This is a valid assessment. Consider that things may look hunky-dory to the external observer, not so in your own head. I believe you said that yourself recently. Or was that Shybug? I keep getting you two confused due to similar sorts of post. No offense meant by that, its just how it appears to me.
    Probably not me who said it. There isn't much in my life that anyone could consider to be "hunky-dory" as you put it. XD I would be sort of shocked if Shybug said it too, considering I couldn't imagine anything in her life right now would be considered "hunky-dory" either by anyone. Unless they are a masochist or something.

    But hey, I would gladly switch lives with those who believe my life is "hunky-dory" lol :3.

  10. #20

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    Quote Originally Posted by Starrunner View Post
    First of all, there is a significant difference between suicide and medically assisted dying.
    Sanitized by liberal dogma, yes, in point of fact and effectiveness, no difference at all.

    If you believe in God and miracles, there is no such thing as a hopeless case. If you don't.... well you have to go through tortuous humanist gyrations to differenetiate.




    Medically assisted death is a constitutional right which came into law after the Supreme Court ruled that it is cruel and inhumane to allow a terminally ill person to linger in excruciating pain and agony until they die. There is no hope in this type of situation and nothing can be done to ease the dying person's suffering except pumping them full of morphine to the point where they are no longer even lucid or coherent. None of us can say how we would feel in this situation unless we've been hit with it. As much as suicide has been a defining part of me, I cannot compare my experiences of depression to a terminal illness, ravaging a body to the point of agonizing pain that will inevitably lead to death.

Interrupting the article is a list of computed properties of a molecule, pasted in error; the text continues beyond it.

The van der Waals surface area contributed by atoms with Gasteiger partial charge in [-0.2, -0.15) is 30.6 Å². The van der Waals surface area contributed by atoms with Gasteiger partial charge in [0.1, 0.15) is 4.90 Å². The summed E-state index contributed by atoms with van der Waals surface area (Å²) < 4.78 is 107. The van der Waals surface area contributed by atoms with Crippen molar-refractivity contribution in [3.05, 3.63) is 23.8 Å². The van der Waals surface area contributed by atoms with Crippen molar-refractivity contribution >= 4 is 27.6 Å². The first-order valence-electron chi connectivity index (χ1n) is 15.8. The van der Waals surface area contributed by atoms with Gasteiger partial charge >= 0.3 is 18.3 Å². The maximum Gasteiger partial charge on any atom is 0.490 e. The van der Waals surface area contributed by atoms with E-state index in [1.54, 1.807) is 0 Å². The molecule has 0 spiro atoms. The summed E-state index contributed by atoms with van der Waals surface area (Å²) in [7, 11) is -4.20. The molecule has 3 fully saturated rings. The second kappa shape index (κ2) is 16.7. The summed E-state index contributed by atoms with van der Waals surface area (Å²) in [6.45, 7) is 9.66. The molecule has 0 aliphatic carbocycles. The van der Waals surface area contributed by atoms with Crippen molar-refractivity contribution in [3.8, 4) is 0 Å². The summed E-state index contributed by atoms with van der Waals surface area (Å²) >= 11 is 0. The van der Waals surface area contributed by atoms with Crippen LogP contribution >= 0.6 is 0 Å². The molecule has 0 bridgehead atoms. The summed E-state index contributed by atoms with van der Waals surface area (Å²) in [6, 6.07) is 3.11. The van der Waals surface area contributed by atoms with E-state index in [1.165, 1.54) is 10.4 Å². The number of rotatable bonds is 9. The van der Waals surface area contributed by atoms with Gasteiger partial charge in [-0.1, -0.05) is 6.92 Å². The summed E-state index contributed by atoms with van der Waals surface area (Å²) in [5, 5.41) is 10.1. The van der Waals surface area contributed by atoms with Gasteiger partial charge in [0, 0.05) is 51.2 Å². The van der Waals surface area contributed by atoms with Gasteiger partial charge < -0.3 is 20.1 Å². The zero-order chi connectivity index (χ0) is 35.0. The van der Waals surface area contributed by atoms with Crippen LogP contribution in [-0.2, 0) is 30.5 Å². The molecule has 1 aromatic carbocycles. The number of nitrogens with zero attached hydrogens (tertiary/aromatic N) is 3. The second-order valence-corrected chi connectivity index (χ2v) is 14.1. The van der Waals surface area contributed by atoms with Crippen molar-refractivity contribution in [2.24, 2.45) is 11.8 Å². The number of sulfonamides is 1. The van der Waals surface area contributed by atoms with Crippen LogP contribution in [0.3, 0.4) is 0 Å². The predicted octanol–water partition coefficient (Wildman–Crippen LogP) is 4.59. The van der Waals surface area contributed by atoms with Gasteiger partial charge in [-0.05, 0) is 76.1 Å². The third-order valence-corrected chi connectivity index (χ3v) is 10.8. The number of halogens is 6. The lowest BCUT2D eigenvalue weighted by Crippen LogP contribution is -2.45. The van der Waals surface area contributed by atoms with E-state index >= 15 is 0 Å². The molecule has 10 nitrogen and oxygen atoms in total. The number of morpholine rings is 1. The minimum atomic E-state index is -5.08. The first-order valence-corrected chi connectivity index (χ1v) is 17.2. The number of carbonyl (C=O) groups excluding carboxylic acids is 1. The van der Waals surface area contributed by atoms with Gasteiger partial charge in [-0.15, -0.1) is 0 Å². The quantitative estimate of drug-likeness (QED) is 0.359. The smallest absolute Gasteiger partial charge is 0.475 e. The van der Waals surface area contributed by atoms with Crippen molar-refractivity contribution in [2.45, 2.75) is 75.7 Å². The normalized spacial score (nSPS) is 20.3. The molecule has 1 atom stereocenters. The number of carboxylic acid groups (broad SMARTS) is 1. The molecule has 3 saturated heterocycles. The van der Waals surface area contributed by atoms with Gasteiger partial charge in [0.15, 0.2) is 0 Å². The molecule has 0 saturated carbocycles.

The Canadian Supreme Court, I presume, not the U.S.

    I won't go further, other than to point out that you either believe a person has the right to make their own decisions or they don't. You seem to be stuck in the middle somewhere.



    There is a reason we have separation of church and state and it's to ensure that our governments and publically funded institutions offer the same level of care to all citizens in this country, and that they don't carry out their mandate based on their own religious beliefs or morals, while denying people their guaranteed rights under our Charter of Rights and Freedom. If Catholic hospitals is unable to provide services for which it is funded, then they should get out of the business and the Board of Directors should be replaced. Personally, I think we would be better off if we had a single, secular system to ensure consistency and equal care without moral judgement.
    Once again, words mean things. Tax exempt is not the same as publicly funded. Mandatory, permissible, legal, approved, and accepted are all different words. Pretending that mandatory and permissible are the same thing is at best disingenuous.